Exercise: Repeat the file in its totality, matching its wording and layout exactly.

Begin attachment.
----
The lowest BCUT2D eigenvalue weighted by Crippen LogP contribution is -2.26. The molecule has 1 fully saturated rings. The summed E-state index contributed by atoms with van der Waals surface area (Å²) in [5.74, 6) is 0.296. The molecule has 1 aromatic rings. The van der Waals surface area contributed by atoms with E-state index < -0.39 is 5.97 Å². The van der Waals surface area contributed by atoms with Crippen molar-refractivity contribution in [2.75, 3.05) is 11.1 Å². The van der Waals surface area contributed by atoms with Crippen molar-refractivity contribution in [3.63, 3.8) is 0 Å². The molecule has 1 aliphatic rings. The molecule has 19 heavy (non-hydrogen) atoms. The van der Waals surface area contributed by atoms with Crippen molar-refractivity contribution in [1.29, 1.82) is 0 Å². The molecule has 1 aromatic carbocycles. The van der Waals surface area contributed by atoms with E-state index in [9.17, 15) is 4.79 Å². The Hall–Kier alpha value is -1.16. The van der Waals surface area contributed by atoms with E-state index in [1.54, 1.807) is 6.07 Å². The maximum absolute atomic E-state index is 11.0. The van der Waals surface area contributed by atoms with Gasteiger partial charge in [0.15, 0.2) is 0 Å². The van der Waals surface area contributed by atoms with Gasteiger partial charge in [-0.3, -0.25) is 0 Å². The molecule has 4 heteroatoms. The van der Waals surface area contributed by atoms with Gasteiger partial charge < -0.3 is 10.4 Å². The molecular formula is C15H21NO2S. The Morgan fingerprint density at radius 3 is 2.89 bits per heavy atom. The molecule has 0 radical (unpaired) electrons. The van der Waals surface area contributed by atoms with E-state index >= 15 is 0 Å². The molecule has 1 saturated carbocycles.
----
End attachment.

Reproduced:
The lowest BCUT2D eigenvalue weighted by Crippen LogP contribution is -2.26. The molecule has 1 fully saturated rings. The summed E-state index contributed by atoms with van der Waals surface area (Å²) in [5.74, 6) is 0.296. The molecule has 1 aromatic rings. The van der Waals surface area contributed by atoms with E-state index < -0.39 is 5.97 Å². The van der Waals surface area contributed by atoms with Crippen molar-refractivity contribution in [2.75, 3.05) is 11.1 Å². The van der Waals surface area contributed by atoms with Crippen molar-refractivity contribution in [3.63, 3.8) is 0 Å². The molecule has 1 aliphatic rings. The molecule has 19 heavy (non-hydrogen) atoms. The van der Waals surface area contributed by atoms with Crippen molar-refractivity contribution in [1.29, 1.82) is 0 Å². The molecule has 1 aromatic carbocycles. The van der Waals surface area contributed by atoms with E-state index in [9.17, 15) is 4.79 Å². The Hall–Kier alpha value is -1.16. The van der Waals surface area contributed by atoms with E-state index in [1.54, 1.807) is 6.07 Å². The maximum absolute atomic E-state index is 11.0. The van der Waals surface area contributed by atoms with Gasteiger partial charge in [0.15, 0.2) is 0 Å². The van der Waals surface area contributed by atoms with Gasteiger partial charge in [-0.3, -0.25) is 0 Å². The molecule has 4 heteroatoms. The van der Waals surface area contributed by atoms with Gasteiger partial charge < -0.3 is 10.4 Å². The molecular formula is C15H21NO2S. The Morgan fingerprint density at radius 3 is 2.89 bits per heavy atom. The molecule has 0 radical (unpaired) electrons. The van der Waals surface area contributed by atoms with E-state index >= 15 is 0 Å². The molecule has 1 saturated carbocycles.